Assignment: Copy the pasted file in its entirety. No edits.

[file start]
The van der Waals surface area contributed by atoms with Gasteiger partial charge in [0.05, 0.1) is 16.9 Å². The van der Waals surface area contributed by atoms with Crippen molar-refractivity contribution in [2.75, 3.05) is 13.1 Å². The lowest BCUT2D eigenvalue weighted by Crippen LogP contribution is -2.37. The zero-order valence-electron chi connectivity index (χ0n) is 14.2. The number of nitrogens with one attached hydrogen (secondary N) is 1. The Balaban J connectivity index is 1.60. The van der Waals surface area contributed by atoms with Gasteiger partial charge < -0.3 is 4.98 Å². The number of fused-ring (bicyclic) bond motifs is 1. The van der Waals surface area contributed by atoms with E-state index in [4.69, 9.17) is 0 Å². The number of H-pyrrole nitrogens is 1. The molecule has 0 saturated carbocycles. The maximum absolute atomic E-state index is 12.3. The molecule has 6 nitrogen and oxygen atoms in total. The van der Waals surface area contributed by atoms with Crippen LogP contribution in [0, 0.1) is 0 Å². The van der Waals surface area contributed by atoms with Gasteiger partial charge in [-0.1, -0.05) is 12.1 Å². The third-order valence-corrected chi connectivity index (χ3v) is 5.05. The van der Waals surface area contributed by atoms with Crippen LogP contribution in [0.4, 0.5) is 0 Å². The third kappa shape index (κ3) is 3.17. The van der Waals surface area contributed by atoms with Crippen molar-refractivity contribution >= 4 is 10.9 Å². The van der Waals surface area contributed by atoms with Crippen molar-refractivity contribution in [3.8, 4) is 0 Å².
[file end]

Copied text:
The van der Waals surface area contributed by atoms with Gasteiger partial charge in [0.05, 0.1) is 16.9 Å². The van der Waals surface area contributed by atoms with Crippen molar-refractivity contribution in [2.75, 3.05) is 13.1 Å². The lowest BCUT2D eigenvalue weighted by Crippen LogP contribution is -2.37. The zero-order valence-electron chi connectivity index (χ0n) is 14.2. The number of nitrogens with one attached hydrogen (secondary N) is 1. The Balaban J connectivity index is 1.60. The van der Waals surface area contributed by atoms with Gasteiger partial charge < -0.3 is 4.98 Å². The number of fused-ring (bicyclic) bond motifs is 1. The van der Waals surface area contributed by atoms with E-state index in [4.69, 9.17) is 0 Å². The number of H-pyrrole nitrogens is 1. The molecule has 0 saturated carbocycles. The maximum absolute atomic E-state index is 12.3. The molecule has 6 nitrogen and oxygen atoms in total. The van der Waals surface area contributed by atoms with Crippen LogP contribution in [0, 0.1) is 0 Å². The van der Waals surface area contributed by atoms with Gasteiger partial charge in [-0.1, -0.05) is 12.1 Å². The third-order valence-corrected chi connectivity index (χ3v) is 5.05. The van der Waals surface area contributed by atoms with Crippen LogP contribution in [0.4, 0.5) is 0 Å². The third kappa shape index (κ3) is 3.17. The van der Waals surface area contributed by atoms with Crippen molar-refractivity contribution >= 4 is 10.9 Å². The van der Waals surface area contributed by atoms with Crippen molar-refractivity contribution in [3.8, 4) is 0 Å².